It was the week before Christmas, and the crush of shoppers elbowing their way past stalls at the Tian Yi market would have been familiar to holiday gift buyers anywhere.
So would the brightly colored baubles, red and gold bows, and strings of flashing lights from which the crowds were choosing: After all, China manufactures over 80 percent of the world's Christmas decorations.
But now those decorations are increasingly brightening the streets, offices, and homes of China itself, as Chinese young people embrace a foreign festival with growing fervor.
"We love our Oriental culture, but we are open to new things, too," says Yuan Yonghong, branch manager of a beauty products company, as she chooses the decorations that will grace the office party she is organizing. "And this is new for us."
Some of it is new even to Westerners familiar with Christmas traditions. Outside the Tian Yi market, for example, sits a tableau of Santa Claus being pulled by two reindeer – and a kangaroo.
"The pace of life is so hectic now, we love to celebrate holidays," explains Ms. Yuan, even though she gets no time off over Christmas. And one favorite way to celebrate in China is to go shopping.
Not to buy gifts, or at least not often. Christmas presents are hardly known in China, though young lovers here are beginning to use December 25 as a surrogate Valentine's Day, and may exchange gifts. Most shoppers, however, are simply indulging a little more heavily than usual in the consumer frenzy that has swept Chinese cities for the past few years.
That, says Guo Zengli, is what explains the Christmas trees strung with festive lights outside shops and malls around the country, the Santa Claus stickers emblazoned with "Merry Christmas" (in English) that decorate their doors, and the Western Christmas music piped through their aisles.
Mr. Guo is the head of Mall China, a trade association that groups owners of the country's booming shopping malls, and he is blunt about the meaning of Christmas in China.
"Chinese malls decorate their stores … to create a festive atmosphere. More people go shopping during holidays, so stores sell more. That is why Chinese stores have Christmas."
An Mi, spokeswoman for one of China's biggest electronics retailers, Gome, says that December sales now rival the traditional spike months for Chinese retailers, May and October, when consumers enjoy week-long holidays to celebrate International Labor Day and National Day.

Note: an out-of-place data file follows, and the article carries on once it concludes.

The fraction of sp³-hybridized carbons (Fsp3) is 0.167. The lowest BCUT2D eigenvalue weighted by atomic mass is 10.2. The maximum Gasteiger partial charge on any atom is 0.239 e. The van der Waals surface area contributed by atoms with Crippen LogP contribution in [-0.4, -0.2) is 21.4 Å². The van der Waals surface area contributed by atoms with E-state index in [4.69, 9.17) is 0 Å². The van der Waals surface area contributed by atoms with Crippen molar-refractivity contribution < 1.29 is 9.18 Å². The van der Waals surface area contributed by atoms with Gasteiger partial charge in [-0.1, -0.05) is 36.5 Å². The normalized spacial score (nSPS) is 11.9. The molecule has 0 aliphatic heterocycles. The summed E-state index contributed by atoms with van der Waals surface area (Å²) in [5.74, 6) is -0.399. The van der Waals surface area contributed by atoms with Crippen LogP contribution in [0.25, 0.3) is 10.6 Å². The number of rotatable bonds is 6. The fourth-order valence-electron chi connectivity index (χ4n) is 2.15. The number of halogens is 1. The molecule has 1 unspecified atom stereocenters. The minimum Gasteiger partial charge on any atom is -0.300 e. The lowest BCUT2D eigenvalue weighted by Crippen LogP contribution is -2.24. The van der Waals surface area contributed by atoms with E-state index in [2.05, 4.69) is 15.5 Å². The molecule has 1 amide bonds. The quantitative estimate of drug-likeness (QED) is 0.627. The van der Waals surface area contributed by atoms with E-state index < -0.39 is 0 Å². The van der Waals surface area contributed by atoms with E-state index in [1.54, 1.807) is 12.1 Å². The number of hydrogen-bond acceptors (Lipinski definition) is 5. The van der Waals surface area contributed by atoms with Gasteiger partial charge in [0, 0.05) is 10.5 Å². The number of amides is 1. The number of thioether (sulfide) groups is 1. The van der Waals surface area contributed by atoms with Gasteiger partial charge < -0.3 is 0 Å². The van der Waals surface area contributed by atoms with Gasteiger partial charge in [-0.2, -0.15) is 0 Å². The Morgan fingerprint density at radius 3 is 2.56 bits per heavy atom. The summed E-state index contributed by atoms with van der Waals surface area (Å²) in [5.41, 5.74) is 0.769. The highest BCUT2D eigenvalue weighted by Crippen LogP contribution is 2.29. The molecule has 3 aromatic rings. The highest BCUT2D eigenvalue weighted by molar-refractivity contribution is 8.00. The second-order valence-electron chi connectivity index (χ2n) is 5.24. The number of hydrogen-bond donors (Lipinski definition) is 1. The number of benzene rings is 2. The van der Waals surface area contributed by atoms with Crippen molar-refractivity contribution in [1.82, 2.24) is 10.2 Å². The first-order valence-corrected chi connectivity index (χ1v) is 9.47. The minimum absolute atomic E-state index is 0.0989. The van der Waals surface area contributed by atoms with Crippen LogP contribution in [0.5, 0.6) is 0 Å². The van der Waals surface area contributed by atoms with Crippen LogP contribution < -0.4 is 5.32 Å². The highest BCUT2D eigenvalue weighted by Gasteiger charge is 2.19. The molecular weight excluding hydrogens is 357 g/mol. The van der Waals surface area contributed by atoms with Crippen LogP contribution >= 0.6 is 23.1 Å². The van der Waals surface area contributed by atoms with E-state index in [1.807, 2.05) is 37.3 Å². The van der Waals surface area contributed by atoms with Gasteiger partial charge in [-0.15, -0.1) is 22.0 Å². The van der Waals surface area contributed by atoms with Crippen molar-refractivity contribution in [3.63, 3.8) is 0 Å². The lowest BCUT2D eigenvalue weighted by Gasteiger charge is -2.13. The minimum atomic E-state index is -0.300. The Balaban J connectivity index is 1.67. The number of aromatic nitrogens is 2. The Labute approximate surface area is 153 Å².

This commercialization of a religious festival has long been a concern of Christian leaders in the West. It doesn't worry some Chinese priests.
In China, hardly anyone knows the original reason for the holiday, they point out: Barely three percent of the population is Christian. Under those circumstances, priests are more indulgent toward shopkeepers' motives.
"They don't understand the religious significance of Christmas," says Li Yonghong, who runs a Protestant church in Beijing. "They use it as an opportunity to make money, but we should look at this from a positive perspective.
"I think commercial activities help ordinary Chinese to know about Christmas, and to understand Christmas," she adds.
"If they celebrate Christmas, they may start getting interested in Christianity," echoes Liu Cuimin, pastor of another Protestant church in the capital. "Maybe this kind of interest can bring people to the church."
Young people, especially in cities where Western influences are strongest, have adopted Christmas as an opportunity to go out with friends and workplace colleagues for a good time.
While the lunar Chinese New Year remains a traditional, family affair, Christmas has a more exotic air, giving young people a chance to invent new ways of celebrating it.
"I'll go to a party, or to a karaoke bar with my friends," says Yuan.
Her friend, Li Shuying, nods in agreement. "We don't know how to cook a turkey," she admits. "So we might go out to a pizza restaurant, or go and eat barbecue. That's kind of Western, isn't it?"